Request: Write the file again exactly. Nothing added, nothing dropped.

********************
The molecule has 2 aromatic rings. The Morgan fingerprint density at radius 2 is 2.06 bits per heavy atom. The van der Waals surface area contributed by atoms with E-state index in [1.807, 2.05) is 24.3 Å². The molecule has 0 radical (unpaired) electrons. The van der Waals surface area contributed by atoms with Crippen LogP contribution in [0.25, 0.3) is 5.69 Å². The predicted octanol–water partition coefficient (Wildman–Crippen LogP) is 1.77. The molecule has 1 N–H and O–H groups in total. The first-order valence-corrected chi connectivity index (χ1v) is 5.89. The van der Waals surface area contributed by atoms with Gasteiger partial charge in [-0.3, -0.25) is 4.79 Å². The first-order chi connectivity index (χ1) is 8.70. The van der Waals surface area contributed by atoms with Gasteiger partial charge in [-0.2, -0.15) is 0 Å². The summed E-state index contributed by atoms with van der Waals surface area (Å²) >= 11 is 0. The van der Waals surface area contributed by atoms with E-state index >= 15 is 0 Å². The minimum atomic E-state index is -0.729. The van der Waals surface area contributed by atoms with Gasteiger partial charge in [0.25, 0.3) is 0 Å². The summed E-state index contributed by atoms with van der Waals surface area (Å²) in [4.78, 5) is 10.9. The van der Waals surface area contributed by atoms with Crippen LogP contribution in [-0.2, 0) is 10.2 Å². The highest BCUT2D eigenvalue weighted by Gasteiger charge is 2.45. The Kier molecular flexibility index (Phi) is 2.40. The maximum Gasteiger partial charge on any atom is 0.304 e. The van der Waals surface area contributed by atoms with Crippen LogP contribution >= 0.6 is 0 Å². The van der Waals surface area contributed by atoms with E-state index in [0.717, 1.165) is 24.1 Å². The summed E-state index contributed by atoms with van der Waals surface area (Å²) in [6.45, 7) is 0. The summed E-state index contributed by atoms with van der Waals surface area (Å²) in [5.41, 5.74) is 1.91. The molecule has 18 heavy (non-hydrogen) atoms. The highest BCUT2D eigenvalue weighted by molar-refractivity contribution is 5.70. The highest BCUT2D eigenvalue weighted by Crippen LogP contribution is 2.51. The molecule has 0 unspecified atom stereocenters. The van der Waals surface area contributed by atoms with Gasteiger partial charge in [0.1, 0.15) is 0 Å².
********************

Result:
The molecule has 2 aromatic rings. The Morgan fingerprint density at radius 2 is 2.06 bits per heavy atom. The van der Waals surface area contributed by atoms with E-state index in [1.807, 2.05) is 24.3 Å². The molecule has 0 radical (unpaired) electrons. The van der Waals surface area contributed by atoms with Crippen LogP contribution in [0.25, 0.3) is 5.69 Å². The predicted octanol–water partition coefficient (Wildman–Crippen LogP) is 1.77. The molecule has 1 N–H and O–H groups in total. The first-order valence-corrected chi connectivity index (χ1v) is 5.89. The van der Waals surface area contributed by atoms with Gasteiger partial charge in [-0.3, -0.25) is 4.79 Å². The first-order chi connectivity index (χ1) is 8.70. The van der Waals surface area contributed by atoms with Gasteiger partial charge in [-0.2, -0.15) is 0 Å². The summed E-state index contributed by atoms with van der Waals surface area (Å²) >= 11 is 0. The van der Waals surface area contributed by atoms with E-state index >= 15 is 0 Å². The minimum atomic E-state index is -0.729. The van der Waals surface area contributed by atoms with Gasteiger partial charge in [0.25, 0.3) is 0 Å². The summed E-state index contributed by atoms with van der Waals surface area (Å²) in [4.78, 5) is 10.9. The van der Waals surface area contributed by atoms with Crippen LogP contribution in [-0.2, 0) is 10.2 Å². The highest BCUT2D eigenvalue weighted by Gasteiger charge is 2.45. The Kier molecular flexibility index (Phi) is 2.40. The maximum Gasteiger partial charge on any atom is 0.304 e. The van der Waals surface area contributed by atoms with Crippen LogP contribution >= 0.6 is 0 Å². The van der Waals surface area contributed by atoms with E-state index in [0.717, 1.165) is 24.1 Å². The summed E-state index contributed by atoms with van der Waals surface area (Å²) in [6.45, 7) is 0. The summed E-state index contributed by atoms with van der Waals surface area (Å²) in [5.41, 5.74) is 1.91. The molecule has 18 heavy (non-hydrogen) atoms. The highest BCUT2D eigenvalue weighted by molar-refractivity contribution is 5.70. The highest BCUT2D eigenvalue weighted by Crippen LogP contribution is 2.51. The molecule has 0 unspecified atom stereocenters. The van der Waals surface area contributed by atoms with Gasteiger partial charge in [0.1, 0.15) is 0 Å².